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Tuesday, June 19, 2012

Philosophy leads to the Cross

This erstwhile atheist's intellectual path may explain why the leading atheists are, to a man, so philosophically incompetent:
I was ready to admit that there were parts of Christianity and Catholicism that seemed like a pretty good match for the bits of my moral system that I was most sure of, while meanwhile my own philosophy was pretty kludged together and not particularly satisfactory. But I couldn’t pick consistency over my construction project as long as I didn’t believe it was true.

While I kept working, I tried to keep my eyes open for ways I could test which world I was in, but a lot of the evidence for Christianity was only compelling to me if I at least presupposed Deism. Meanwhile, on the other side, I kept running into moral philosophers who seemed really helpful, until I discovered that their study of virtue ethics has led them to take a tumble into the Tiber. (I’m looking at you, MacIntyre!).

Then, the night before Palm Sunday (I have excellent liturgical timing), I was up at my alma mater for an alumni debate. I had another round of translating a lot of principles out of Catholic in order to use them in my speech, which prompted the now traditional heckling from my friends. After the debate, I buttonholed a Christian friend for another argument. During the discussion, he prodded me on where I thought moral law came from in my metaphysics. I talked about morality as though it were some kind of Platonic form, remote from the plane that humans existed on. He wanted to know where the connection was.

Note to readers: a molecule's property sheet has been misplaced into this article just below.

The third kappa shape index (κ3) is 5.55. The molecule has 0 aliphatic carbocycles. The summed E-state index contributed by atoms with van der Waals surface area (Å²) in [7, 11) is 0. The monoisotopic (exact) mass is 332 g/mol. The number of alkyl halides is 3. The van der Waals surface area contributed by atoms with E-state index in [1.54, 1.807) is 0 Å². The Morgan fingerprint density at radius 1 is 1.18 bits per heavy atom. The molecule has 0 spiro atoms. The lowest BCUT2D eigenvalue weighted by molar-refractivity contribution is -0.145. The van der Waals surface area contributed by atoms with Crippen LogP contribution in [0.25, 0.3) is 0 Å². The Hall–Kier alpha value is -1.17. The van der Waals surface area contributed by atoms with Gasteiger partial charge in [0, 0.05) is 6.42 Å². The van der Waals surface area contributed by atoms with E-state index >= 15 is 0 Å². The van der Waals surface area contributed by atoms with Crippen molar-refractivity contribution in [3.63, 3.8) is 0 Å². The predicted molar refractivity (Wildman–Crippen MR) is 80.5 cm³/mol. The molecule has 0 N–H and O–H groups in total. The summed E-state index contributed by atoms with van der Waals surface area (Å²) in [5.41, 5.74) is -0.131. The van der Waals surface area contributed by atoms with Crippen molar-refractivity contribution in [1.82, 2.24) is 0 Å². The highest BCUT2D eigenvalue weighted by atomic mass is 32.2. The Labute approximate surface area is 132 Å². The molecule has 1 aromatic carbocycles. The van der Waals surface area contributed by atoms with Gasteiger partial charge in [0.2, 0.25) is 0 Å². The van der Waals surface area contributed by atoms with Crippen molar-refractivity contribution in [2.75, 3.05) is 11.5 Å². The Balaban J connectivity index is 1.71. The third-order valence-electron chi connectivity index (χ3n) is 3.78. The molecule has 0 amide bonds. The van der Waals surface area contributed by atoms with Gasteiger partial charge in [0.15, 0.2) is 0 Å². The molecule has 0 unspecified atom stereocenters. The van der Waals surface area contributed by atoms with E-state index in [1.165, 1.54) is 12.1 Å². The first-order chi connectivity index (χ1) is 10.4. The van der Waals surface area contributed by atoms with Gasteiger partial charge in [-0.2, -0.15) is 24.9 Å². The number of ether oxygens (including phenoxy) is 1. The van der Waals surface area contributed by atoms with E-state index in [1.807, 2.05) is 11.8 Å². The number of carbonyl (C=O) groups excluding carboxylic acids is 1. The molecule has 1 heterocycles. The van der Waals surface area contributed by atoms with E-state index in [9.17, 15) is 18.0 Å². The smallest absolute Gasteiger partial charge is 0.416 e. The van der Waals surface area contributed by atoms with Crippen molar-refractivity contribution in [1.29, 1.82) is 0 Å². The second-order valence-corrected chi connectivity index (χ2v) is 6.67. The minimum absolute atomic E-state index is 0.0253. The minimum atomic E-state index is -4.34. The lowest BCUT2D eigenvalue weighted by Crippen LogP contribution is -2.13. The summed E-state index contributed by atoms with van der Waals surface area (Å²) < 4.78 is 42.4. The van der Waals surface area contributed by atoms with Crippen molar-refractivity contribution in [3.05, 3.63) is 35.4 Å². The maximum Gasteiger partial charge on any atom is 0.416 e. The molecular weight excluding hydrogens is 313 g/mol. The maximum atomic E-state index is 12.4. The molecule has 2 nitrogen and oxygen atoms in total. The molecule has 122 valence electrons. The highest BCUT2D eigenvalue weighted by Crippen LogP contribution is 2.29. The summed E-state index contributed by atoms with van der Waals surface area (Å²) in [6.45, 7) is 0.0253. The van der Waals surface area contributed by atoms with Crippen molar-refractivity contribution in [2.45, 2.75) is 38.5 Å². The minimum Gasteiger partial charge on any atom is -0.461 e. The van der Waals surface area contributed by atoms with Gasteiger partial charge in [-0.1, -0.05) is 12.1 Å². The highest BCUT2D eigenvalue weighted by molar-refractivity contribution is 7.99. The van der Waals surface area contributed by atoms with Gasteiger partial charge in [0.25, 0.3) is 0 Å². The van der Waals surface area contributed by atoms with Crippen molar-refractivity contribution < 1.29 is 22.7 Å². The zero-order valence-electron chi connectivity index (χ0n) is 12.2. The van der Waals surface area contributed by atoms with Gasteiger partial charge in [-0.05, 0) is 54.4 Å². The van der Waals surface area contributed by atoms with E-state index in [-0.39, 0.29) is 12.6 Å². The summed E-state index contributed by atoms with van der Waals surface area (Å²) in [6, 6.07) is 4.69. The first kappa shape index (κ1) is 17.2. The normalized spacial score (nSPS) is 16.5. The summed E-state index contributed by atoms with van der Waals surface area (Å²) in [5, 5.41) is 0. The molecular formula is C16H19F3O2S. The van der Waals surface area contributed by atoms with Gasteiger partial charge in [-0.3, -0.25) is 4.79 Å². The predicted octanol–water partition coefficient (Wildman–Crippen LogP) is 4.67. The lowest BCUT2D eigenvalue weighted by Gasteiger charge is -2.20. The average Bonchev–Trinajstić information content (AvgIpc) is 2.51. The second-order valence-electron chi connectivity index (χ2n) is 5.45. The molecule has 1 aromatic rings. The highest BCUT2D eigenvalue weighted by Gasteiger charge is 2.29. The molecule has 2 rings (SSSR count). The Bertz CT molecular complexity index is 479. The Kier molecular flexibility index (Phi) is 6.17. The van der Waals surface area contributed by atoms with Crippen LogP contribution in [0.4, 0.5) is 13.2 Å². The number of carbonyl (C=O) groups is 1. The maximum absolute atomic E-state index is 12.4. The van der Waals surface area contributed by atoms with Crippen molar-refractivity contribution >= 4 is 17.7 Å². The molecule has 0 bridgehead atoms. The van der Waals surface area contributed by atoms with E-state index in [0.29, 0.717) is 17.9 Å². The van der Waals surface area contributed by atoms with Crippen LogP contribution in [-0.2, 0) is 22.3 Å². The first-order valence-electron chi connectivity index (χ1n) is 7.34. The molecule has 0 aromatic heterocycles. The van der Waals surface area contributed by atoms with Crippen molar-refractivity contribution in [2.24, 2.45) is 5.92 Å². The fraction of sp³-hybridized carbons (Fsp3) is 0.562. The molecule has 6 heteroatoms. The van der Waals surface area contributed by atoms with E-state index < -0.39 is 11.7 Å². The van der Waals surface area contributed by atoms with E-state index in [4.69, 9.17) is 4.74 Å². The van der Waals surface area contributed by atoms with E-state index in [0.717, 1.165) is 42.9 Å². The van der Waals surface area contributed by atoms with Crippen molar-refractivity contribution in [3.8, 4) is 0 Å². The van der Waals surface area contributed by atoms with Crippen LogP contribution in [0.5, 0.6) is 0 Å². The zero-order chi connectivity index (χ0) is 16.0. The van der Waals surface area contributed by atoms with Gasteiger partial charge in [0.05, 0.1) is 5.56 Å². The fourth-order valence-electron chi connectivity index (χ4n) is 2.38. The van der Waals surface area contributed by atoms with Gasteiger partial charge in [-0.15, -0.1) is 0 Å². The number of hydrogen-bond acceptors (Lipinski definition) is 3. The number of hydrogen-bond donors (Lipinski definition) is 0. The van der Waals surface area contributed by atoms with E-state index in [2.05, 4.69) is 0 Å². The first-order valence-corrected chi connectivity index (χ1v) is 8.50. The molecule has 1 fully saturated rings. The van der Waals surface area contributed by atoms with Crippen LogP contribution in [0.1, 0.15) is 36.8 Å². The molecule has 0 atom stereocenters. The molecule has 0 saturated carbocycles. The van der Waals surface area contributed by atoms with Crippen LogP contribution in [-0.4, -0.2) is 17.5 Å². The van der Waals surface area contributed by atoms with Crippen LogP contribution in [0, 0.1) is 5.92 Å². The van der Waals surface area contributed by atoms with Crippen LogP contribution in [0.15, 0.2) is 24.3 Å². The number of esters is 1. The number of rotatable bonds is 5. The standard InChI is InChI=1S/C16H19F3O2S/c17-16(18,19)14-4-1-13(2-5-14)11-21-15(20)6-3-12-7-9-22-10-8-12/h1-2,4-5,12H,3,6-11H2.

I could hypothesize how a Forms-material world link would work in the case of mathematics (a little long and off topic for this post, but pretty much the canonical idea of recognizing Two-ness as the quality that’s shared by two chairs and two houses, etc. Once you get the natural numbers, the rest of mathematics is in your grasp). But I didn’t have an analogue for how humans got bootstrap up to get even a partial understanding of objective moral law.

I’ve heard some explanations that try to bake morality into the natural world by reaching for evolutionary psychology. They argue that moral dispositions are evolutionarily triumphant over selfishness, or they talk about group selection, or something else. Usually, these proposed solutions radically misunderstand a) evolution b) moral philosophy or c) both. I didn’t think the answer was there. My friend pressed me to stop beating up on other people’s explanations and offer one of my own.... It turns out I did.

I believed that the Moral Law wasn’t just a Platonic truth, abstract and distant. It turns out I actually believed it was some kind of Person, as well as Truth. And there was one religion that seemed like the most promising way to reach back to that living Truth.
It is both interesting and informative to once more note that whereas the religious-to-atheist transformation is closely associated with adolescence and reactive intellectual immaturity, the converse one is much more often the product of emotional maturity and intellectual exploration. And, as I've noted before, a higher percentage of children raised atheist convert to Christianity than children raised Christian convert to atheism, as was apparently the case here.

But those are merely observations. My main purpose was simply to share her testimony and wish her well in her ongoing walk with God.

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